A group of critical nutrients related to diet, namely proteins, total fat, SFAs, PUFAs, simple sugars (including sugars naturally found in foods and added sugars), fiber, calcium, iron, zinc, folate, vitamin C, and vitamin A, were initially considered to evaluate whether their intakes were adequate on a population level. Later, a selected group of those nutrients (i.e., total fat, SFAs, simple sugars, fiber, calcium, vitamin C, and vitamin A) were grouped to create the “ANIBES-DQI”, potentially applicable to any EU population. Iron was not included, as the majority of the ANIBES population had an adequate intake of this micronutrient. Folate was not included, as its intake exhibited a high co-linearity with both vitamin C and fiber. Finally, zinc was not included, as the database food composition used in the present study lacks some data for this micronutrient in various foods usually consumed by adults.
Each of the criteria was scored as either 0 (not compliant) or 1 (compliant) based on the EFSA dietary reference for nutrients [9], the FAO Fats and Fatty Acids in Human Nutrition Report recommendations for lipids [19], and the WHO guidelines for sugars [20]. The ANIBES-DQI ranged from 0 to 7. Cut-off values were <3, ≥3 to <5, and >5: low, moderate, and good, respectively. The criteria to score either 0 or 1 for each component are shown in Table 2.

2.6. Covariates

Participants were categorized according to primary education, secondary education, and tertiary education based on the International Standard Classification of Education (ISCED) scale [25]. The income of participants was grouped in three categories: <1000, 1000–2000, and >2000 Euros/month, corresponding to low medium, and high income, respectively.

2.7. Misreporting

The methodology used in the evaluation of misreporting for the ANIBES population has been reported previously [13]. Briefly, the EFSA protocol to calculate misreporting was followed [12]. This protocol is mainly based on the studies of Goldberg [26] and Black [27,28]. This method compares the reported energy intake (EIrep) with the presumed energy expenditure. EIrep is expressed as a multiple of the estimated mean basal metabolic rate (BMRest). Then, the ratio EIrep:BMRest is referred to as the physical activity level (PAL) [12]. The PAL is established for youth (≤17 years) and adults (18-65 years) in three levels: Low (1.6 and 1.4), moderate (1.8 and 1.6), and vigorous (2.0 and 1.8). Additionally, the protocol indicates that analyses should be done at two levels: Group and individual. The group level determines the overall bias to the reported EI, and the individual level shows the rate of under and over reporters. We calculated the BMRest using the Schöfield equations [29]. Misreporting cut-offs at the group and individual levels for the ANIBES study have been previously reported [13]. Briefly, the percentages of plausible reporters by age groups were adults (26%) and older adults (22%).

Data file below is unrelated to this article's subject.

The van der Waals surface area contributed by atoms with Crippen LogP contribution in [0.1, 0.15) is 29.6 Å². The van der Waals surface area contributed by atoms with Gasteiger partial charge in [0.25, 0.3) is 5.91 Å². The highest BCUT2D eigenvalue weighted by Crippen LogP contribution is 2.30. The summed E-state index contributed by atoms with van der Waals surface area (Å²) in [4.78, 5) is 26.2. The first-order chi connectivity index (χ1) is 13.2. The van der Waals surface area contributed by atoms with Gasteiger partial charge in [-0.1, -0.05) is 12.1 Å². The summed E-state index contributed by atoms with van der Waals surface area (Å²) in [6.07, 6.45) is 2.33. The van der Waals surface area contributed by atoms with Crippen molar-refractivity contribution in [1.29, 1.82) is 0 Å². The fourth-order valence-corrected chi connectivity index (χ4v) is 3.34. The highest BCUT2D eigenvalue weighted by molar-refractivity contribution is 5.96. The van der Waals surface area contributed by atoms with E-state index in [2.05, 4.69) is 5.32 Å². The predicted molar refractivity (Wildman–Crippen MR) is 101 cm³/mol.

As mentioned earlier in Section 2.4, in the present study, we excluded children and adolescents not because the ratio EIrep:BMRest referred to as the PAL cannot be calculated for those groups but because the DQI scores were defined for adult populations.

2.8. Statistical Analysis

To evaluate the adequacy of the reported nutrient intake, we compared the so called “usual intake” with the AR or AI, published by EFSA according to age and sex. Since we average the intake of a small number of days of 24HR (observed intakes; i.e., 3 non-consecutive days in the ANIBES study do not adequately reflect the usual intake), it is necessary to statistically model the dietary data to eliminate day-to-day variation in food consumption. Thus, the usual intake distribution was estimated from the observed daily intake, applying a statistical age-dependent correction for the intra-individual (day-to-day) variation [30] using SPADE (Statistical Program to Assess Dietary Exposure, RIVM, Amsterdam, Nederlands) [31]. Briefly, this program estimates the percentiles of habitual nutrient intake distributions and the proportions above or below the defined AR or AI cut-off values. The interview day (day 1, day 2, or day 3), the day of the week, the season, and the sample weighting factor are considered in the adjustment of dietary data, stratified by sex and age group.